Focuses on how Christianity changed the lives of children in the ancient world. This book explores the hidden lives of children at the origins of Christianity. It draws on insights gained from comparisons of children's experiences in ancient Judaism and the Graeco-Roman world.
It is said that everyone has a story to tell, a voice that deserves to be heard. There are many thousands of children with special needs who have long been ignored, rejected and excluded from our schools, our communities, and, sadly, from our Bible classes. We believe that these children are loved deeply and completely by our Lord and that they too are called to come unto Him. This book speaks to the heart and to the head. Teachers and pastors will find inspiration and information, reminding them that God calls us to include all children, no matter the challenge. In addition, the book includes wonderfully practical elements with many ideas that can be easily integrated into any classroom. By combining philosophy and strategies, this book will equip the typical church volunteer teacher to meet the needs of all the children in her classroom.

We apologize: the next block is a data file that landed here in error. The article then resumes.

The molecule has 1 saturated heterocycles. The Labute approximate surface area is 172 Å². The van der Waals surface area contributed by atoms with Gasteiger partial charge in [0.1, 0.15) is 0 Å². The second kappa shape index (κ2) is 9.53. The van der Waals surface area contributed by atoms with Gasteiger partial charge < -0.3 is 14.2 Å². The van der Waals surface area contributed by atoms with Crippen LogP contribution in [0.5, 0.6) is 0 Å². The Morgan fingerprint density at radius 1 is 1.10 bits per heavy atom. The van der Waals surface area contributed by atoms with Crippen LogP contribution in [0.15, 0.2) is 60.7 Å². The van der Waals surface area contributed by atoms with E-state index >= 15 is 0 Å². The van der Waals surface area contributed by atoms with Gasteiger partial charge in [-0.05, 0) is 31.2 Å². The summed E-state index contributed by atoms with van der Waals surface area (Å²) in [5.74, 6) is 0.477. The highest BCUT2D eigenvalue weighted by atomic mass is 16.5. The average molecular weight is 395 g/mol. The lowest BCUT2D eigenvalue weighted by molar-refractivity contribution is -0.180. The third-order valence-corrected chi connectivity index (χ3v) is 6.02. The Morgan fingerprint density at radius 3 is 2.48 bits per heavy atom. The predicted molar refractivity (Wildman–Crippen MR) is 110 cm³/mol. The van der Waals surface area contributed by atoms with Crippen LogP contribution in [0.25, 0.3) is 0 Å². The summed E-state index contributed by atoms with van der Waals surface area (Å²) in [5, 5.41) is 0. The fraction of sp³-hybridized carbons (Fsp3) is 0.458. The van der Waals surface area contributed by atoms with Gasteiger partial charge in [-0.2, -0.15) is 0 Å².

How do you describe a lifetime of events? For David Vercoe writing poetry has become a key ingredient in expressing feelings and thoughts that might otherwise remain unspoken. God has given him a gift of being able to express in poetry, concepts that cannot be easily expressed in normal conversation. The poems are grouped topically on themes like nature, personal stuff, journey and grief. This collection of modern poems or psalms will bring encouragement and hope to people from all walks of life and faith.
Most children find plenty of time for TV, sports, and games, but how many make time for God? If the Catholic Faith is an important part of your family life, you need this book! Within these pages you'll find the secrets to helping even the smallest toddler or active teenager develop an interest in God through simple child-focused approaches that will help you lead your children to Jesus. The purpose of this book is to help you find ways of letting those little children come unto Jesus. As the Scriptural quote says, "Let the little children come unto me." Remember Jesus saying that? He wanted the little children to come to Him. And we as parents have the privilege of holding our children by the hand and going to Jesus. How do we do this? The most powerful guide we have is our Catholic faith. It has a wealth of avenues to assist us on the journey of parenting the children with Catholic Christian values. This book discusses more than 60 ways of leading our children to Jesus.